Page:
Declining NDT contributions
Based on the Callan study, contributions to NDT funds have sharply decreased. Furthermore, the study revealed that “underfunded decommissioning costs” could reach $23 billion solely from investor-owned utilities. The underlying issue is the total decommissioning costs, which increased by 4% in 2013 and reached a total of nearly $80 billion by 2014. As a result, questions have come up as to what is behind the rising decommissioning costs and why have contributions to NDT funds decreased?
The Callan study explains that the NRC oversees the decommissioning of the nuclear plants and mandates owners to reserve funds throughout a facilities operation time span. It also points out that “investor-owned contributions” decreased by $134 million over a six year period from 2007 to 2013, while in the same period of time, “public power contributions” went down by $91 million. Dr. Cooper posits that instead of focusing the decrease in NDT contributions, he stresses that the problem has a great deal to do with the plant owners themselves who were “collecting too little money.” Cooper further explains, “This is why there hasn’t been adequate resources” or funds in the NDT.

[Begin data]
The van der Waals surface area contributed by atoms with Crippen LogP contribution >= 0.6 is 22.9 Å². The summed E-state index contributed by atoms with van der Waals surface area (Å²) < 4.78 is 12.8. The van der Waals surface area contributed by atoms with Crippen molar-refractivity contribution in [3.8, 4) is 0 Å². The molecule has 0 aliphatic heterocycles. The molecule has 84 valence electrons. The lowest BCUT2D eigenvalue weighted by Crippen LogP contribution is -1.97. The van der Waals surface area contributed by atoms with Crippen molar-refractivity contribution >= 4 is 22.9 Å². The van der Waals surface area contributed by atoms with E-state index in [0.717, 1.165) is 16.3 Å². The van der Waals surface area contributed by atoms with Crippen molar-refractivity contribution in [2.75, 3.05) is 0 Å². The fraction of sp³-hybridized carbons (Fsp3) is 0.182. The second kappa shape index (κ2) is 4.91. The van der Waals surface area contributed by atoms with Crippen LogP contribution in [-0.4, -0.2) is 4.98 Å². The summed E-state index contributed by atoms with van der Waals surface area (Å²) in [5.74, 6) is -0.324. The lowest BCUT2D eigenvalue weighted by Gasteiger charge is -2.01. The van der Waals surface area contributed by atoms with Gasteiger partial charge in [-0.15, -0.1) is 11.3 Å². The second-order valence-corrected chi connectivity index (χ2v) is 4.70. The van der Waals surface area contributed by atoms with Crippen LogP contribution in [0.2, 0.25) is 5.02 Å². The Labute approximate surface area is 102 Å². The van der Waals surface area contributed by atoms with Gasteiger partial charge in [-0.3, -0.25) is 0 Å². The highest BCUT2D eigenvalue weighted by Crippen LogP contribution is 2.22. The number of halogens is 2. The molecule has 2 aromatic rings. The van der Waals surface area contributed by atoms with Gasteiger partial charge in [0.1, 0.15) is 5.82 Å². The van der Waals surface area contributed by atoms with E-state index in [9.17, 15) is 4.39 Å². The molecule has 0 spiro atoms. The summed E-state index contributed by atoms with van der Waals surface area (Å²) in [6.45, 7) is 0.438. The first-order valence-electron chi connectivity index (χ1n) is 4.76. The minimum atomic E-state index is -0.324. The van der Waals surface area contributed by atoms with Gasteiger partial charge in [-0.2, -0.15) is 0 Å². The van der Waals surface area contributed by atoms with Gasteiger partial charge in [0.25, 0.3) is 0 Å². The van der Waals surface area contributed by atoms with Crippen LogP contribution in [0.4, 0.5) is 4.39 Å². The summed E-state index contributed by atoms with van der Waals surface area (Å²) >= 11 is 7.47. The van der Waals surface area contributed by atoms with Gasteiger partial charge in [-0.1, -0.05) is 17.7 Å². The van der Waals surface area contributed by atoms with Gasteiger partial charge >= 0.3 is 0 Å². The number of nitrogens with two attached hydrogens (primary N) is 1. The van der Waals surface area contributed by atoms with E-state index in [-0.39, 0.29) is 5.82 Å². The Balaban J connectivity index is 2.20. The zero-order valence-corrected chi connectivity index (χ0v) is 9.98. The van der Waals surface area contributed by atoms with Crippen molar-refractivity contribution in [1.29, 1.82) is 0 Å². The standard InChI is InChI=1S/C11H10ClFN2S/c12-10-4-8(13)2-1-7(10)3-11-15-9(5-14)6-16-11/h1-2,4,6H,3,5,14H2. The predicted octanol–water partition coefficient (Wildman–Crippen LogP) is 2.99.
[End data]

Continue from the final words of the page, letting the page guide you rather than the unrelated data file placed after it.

However, Anothony Leshinsky, the State Nuclear Engineer & Decommissioning Coordinator with the Vermont Service Department, believes the problem with NDT funds is not only the decreased contributions, but also the use of those funds. He points out that based on his assessment of nuclear plants such as Vermont Yankee, “there are a number of significant plant decommissioning tasks and expenses that do not readily fall into the definition of legitimate decommissioning trust fund withdrawals.” He adds that there are also expenses “that the NRC have deemed legitimate that raise the question whether NDTs, when first created, were ever intended to cover.” As a result of the use of these funds, Leshinsky concludes that, “it is very likely that the fund will show a significant shortfall in the near term.” Therefore, the solution may involve monitoring any withdrawals from NDT and ensuring that the money is being spent on projects that are covered by the fund.